What Daily Habit Can Boost “Healthy Aging” Odds Sevenfold?
Regular physical activity improves your odds of “healthy aging” by seven times.
Posted November 27, 2013
A new study has found that regular physical activity later in life can boost the likelihood of “healthy aging” sevenfold. The study titled, “Taking Up Physical Activity in Later Life and Healthy Aging: the English Longitudinal Study of Aging” was published in November 2013 online in the British Journal of Sports Medicine.
The researchers found that just 48 months (4 years) of sustained regular physical activity during each week had the power to boost the likelihood of healthy aging sevenfold compared with people who are consistently inactive.
For the more than a decade, the British researchers have tracked the health of almost 3500 people, whose average age was 64. All participants in the English Longitudinal Study of aging were born on or before February 29, 1952.
The goal of the study was to quantify the impact regular physical activity had on the risk of developing long term conditions such as: depression, and dementia, and on the likelihood of "healthy aging." Inactivity is now ranked alongside smoking, excess drinking, and obesity as a leading cause of reduced life expectancy in developed countries.
Physical Activity Pays Huge Dividends in Terms of Healthy Aging
“Healthy aging” is not only an absence of major disease and disability. The researchers define “healthy aging” as "having good mental health, the preservation of cognitive abilities, and the ability to maintain social connections and regular sociable activities."
During the decade long study, participants were periodically assessed and put into three categories: 1. Inactive (no moderate or vigorous activity on a weekly basis) 2. Moderately active (at least once a week) 3. Vigorously active (at least once a week).
Then, the participants were subdivided into four categories based on patterns of behavior over the past decade: 1. Always inactive 2. Became inactive 3. Became active 4. Always active.
Based on these categories where would you rate yourself over the past 10 years? Hopefully, if you have always been inactive—or became inactive in recent years—this research will inspire you to start being more active and staying active for years to come.
Inactivity Robs You of Your Well-Being and Youthfulness
Unfortunately only about 10% of the participants became active, but of those who had always been active, 70% remained active. The rest remained inactive or became inactive.
In general, most people who stick with an exercise program for at least 8-weeks tend to stick with it for eternity. Not because of superhuman willpower, but because they realize how good they feel after they exercise and that "Sweat=Bliss."
Sadly, almost one in five of the inactive group was depressed; a third had some level of disability; and one in five was cognitively impaired.
At the end of the monitoring period, almost 40% of the inactive group had developed a long term condition. Serious ill health, such as heart disease/stroke, diabetes, emphysema, or Alzheimer's disease, were all confirmed by medical records.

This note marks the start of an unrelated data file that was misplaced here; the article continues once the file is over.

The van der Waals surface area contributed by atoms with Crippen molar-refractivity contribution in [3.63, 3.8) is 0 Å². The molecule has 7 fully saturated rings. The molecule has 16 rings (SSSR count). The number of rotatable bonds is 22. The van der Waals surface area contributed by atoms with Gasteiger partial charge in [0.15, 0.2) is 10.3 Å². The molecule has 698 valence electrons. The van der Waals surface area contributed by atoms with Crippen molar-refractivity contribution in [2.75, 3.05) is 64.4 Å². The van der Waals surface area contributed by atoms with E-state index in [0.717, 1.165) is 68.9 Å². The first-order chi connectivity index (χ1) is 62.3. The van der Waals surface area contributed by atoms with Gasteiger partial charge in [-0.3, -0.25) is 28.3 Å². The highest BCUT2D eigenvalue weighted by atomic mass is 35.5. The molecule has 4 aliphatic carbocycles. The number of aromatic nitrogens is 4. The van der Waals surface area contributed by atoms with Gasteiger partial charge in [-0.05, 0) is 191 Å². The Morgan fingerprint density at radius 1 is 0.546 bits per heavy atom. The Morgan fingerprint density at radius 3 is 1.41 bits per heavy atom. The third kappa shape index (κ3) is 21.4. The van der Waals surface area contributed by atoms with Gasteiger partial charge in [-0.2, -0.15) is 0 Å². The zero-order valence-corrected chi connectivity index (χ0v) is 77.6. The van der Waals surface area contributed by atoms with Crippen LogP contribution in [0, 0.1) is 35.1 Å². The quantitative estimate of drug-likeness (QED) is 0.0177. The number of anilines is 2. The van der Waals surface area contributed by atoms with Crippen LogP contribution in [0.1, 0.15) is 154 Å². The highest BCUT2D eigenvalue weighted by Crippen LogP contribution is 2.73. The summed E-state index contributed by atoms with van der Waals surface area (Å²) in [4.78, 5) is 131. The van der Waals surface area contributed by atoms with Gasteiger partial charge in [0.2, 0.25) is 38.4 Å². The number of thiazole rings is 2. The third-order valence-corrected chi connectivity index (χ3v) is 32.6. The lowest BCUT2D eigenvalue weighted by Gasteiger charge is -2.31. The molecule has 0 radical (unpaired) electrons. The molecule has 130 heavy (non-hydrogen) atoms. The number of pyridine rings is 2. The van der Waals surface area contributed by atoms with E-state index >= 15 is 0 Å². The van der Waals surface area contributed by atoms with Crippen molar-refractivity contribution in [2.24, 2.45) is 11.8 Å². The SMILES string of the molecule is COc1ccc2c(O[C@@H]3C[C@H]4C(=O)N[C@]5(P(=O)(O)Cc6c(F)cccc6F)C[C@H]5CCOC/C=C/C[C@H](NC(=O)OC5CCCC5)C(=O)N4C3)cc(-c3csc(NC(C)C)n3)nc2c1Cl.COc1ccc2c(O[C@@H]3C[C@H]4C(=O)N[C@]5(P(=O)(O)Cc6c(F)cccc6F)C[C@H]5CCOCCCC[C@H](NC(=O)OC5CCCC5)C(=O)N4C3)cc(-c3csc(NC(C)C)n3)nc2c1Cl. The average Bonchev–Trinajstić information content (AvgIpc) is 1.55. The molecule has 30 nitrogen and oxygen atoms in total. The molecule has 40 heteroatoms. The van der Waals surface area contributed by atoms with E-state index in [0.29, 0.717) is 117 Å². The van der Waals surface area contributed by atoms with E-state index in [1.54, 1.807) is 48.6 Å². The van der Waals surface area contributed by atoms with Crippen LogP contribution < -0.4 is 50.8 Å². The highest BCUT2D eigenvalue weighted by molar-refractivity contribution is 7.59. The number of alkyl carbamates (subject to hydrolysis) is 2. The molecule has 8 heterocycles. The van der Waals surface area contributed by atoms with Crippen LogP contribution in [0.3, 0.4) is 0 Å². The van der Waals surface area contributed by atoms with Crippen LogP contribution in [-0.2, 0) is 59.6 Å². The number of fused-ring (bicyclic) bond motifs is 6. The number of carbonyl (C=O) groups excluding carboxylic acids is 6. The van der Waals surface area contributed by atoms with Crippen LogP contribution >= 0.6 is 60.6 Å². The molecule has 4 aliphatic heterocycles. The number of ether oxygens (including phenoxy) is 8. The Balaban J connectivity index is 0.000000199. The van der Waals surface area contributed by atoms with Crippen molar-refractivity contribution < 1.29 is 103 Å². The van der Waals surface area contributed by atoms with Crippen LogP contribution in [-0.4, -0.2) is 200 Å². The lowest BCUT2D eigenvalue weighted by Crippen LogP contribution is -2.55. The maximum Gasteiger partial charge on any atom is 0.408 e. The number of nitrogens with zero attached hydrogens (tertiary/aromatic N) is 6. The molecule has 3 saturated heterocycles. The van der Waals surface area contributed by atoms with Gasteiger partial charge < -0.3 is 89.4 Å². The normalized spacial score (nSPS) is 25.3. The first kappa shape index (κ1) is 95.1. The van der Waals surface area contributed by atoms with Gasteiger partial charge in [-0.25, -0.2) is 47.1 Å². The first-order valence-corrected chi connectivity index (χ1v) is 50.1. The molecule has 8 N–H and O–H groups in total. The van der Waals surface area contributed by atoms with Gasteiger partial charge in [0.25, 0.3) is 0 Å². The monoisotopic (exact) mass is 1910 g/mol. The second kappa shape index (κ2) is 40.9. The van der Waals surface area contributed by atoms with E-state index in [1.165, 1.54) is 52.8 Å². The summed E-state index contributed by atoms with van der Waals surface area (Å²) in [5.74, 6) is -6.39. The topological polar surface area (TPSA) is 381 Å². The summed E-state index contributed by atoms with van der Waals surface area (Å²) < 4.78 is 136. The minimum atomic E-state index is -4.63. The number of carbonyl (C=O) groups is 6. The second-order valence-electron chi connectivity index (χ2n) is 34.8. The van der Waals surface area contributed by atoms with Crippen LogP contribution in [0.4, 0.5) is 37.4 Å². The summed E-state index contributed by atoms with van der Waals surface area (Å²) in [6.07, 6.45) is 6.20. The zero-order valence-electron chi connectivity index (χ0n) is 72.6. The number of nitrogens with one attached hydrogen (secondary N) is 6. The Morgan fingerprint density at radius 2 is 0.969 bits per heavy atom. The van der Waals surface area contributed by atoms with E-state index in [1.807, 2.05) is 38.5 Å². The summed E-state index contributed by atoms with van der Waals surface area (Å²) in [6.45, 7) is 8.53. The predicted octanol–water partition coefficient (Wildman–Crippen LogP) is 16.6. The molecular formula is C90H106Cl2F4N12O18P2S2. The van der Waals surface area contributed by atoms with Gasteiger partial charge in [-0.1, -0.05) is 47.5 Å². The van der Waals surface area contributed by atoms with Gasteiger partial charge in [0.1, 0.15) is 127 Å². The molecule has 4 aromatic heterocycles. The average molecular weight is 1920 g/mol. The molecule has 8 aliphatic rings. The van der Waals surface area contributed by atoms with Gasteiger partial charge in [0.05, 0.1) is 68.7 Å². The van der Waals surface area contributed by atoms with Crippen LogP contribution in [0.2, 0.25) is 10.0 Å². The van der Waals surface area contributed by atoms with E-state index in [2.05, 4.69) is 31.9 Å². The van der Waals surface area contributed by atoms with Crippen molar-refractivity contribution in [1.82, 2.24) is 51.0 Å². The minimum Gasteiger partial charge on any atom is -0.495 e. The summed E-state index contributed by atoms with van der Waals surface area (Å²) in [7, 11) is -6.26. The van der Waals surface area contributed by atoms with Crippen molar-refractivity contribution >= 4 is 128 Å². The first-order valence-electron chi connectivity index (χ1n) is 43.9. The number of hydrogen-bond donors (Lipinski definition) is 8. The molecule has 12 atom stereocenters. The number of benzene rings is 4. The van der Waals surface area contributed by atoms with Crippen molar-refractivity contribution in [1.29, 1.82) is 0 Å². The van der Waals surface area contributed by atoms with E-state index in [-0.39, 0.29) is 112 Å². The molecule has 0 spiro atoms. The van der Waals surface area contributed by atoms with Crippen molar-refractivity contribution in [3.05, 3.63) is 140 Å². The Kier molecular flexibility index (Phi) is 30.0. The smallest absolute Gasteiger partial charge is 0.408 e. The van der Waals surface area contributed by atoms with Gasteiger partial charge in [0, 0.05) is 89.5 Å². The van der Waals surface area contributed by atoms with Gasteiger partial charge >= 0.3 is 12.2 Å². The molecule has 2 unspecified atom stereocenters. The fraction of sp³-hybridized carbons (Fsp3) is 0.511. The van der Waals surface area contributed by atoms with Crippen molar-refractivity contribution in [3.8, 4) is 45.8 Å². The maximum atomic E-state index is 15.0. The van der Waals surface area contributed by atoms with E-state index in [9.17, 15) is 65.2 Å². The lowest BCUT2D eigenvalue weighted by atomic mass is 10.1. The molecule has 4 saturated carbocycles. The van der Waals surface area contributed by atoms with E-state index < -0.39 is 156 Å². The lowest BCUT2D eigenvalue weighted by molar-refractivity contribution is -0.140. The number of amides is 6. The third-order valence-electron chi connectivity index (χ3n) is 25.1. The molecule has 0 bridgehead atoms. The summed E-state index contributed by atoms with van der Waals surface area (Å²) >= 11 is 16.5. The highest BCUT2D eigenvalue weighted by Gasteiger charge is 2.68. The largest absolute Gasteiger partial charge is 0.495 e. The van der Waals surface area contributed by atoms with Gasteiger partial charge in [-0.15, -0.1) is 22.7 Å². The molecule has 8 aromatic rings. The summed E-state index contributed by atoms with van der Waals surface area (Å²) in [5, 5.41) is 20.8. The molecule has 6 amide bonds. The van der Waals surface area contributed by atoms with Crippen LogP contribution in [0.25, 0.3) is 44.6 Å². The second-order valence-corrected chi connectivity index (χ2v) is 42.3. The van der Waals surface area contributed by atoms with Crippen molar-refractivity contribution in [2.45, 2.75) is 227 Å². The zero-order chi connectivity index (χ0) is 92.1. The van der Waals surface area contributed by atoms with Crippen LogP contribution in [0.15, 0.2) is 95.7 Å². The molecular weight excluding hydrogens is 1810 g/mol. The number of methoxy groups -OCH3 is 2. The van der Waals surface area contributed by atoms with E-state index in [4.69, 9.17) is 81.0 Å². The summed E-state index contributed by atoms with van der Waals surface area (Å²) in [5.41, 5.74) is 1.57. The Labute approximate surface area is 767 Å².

Cognitive abilities and mental health were assessed using a battery of validated tests, while disability was measured according to participants' responses to questions about the ease with which they were able to carry out routine activities of daily living, and an objective test of walking speed.
Conclusion: Physical Activity Makes You Seven Times More Likely to Be a “Healthy Ager”
On a positive note, overall 20% of participants were defined as “healthy agers.” The researchers found a direct link to the likelihood of healthy aging and the amount of regular physical activity. Participants who exercised at a moderate or vigorous pace at least once a week were three to four times more likely to be healthy agers than those who were inactive.
The researchers noted that participants who became moderately physically active were also more than three times likely to be healthy agers, compared with those who had always been inactive. Just a few minutes of physical activity most days of the week can make a huge difference in your well-being.
The most inspiring discovery of this study is that those who sustained regular physical activity for a 48 month period were seven times as likely to be healthy agers as those who had consistently remained inactive. This study supports the common sense and public health initiatives designed to engage older adults in physical activity, even those who are of advanced age, the authors conclude. Hopefully, these findings will inspire you to start being more active ASAP.
My book, The Athlete’s Way: Training Your Mind and Body to Experience the Joy of Exercise, offers a simple 8-week program to help people of all ages kick start a personalized exercise regimen for the long haul.
If you’d like to read more on this topic online please check out my Psychology Today blogs:
- “25 Studies Confirm: Exercise Prevents Depression”
- “Why Is Dancing So Good For Your Brain?”
- “Meditation May Slow Age-Related Cognitive Decline”
- “Stepping Outside Your Comfort Zone Keeps You Sharp”
- ”Scientists Discover Why Exercise Makes You Smarter”
- “Fear of Falling Creates a Downward Spiral”
- ”Exercising at a ‘Conversational Pace’ Is Good for Your Brain”
- “Four Lifestyle Choices That Will Keep You Young.”